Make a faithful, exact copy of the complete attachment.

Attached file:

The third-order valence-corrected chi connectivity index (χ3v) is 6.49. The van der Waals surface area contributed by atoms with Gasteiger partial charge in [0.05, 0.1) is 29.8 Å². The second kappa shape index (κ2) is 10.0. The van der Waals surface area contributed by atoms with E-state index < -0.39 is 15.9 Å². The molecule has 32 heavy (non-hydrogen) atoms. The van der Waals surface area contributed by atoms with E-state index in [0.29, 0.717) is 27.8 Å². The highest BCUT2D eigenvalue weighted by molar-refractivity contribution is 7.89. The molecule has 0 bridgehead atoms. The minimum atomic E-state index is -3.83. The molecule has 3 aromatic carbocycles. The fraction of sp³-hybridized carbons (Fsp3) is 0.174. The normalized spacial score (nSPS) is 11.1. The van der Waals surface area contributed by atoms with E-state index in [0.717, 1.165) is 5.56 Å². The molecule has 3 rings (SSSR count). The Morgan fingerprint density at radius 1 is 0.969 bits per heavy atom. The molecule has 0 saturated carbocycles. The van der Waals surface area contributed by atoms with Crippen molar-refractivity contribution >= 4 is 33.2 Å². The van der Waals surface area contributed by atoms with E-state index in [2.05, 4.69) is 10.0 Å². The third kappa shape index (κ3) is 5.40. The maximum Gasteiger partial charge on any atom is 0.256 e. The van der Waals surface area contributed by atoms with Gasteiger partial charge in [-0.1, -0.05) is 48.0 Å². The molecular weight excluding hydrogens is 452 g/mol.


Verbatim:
The third-order valence-corrected chi connectivity index (χ3v) is 6.49. The van der Waals surface area contributed by atoms with Gasteiger partial charge in [0.05, 0.1) is 29.8 Å². The second kappa shape index (κ2) is 10.0. The van der Waals surface area contributed by atoms with E-state index < -0.39 is 15.9 Å². The molecule has 32 heavy (non-hydrogen) atoms. The van der Waals surface area contributed by atoms with E-state index in [0.29, 0.717) is 27.8 Å². The highest BCUT2D eigenvalue weighted by molar-refractivity contribution is 7.89. The molecule has 0 bridgehead atoms. The minimum atomic E-state index is -3.83. The molecule has 3 aromatic carbocycles. The fraction of sp³-hybridized carbons (Fsp3) is 0.174. The normalized spacial score (nSPS) is 11.1. The van der Waals surface area contributed by atoms with E-state index in [0.717, 1.165) is 5.56 Å². The molecule has 3 rings (SSSR count). The Morgan fingerprint density at radius 1 is 0.969 bits per heavy atom. The molecule has 0 saturated carbocycles. The van der Waals surface area contributed by atoms with Crippen molar-refractivity contribution >= 4 is 33.2 Å². The van der Waals surface area contributed by atoms with E-state index in [2.05, 4.69) is 10.0 Å². The third kappa shape index (κ3) is 5.40. The maximum Gasteiger partial charge on any atom is 0.256 e. The van der Waals surface area contributed by atoms with Gasteiger partial charge in [-0.1, -0.05) is 48.0 Å². The molecular weight excluding hydrogens is 452 g/mol.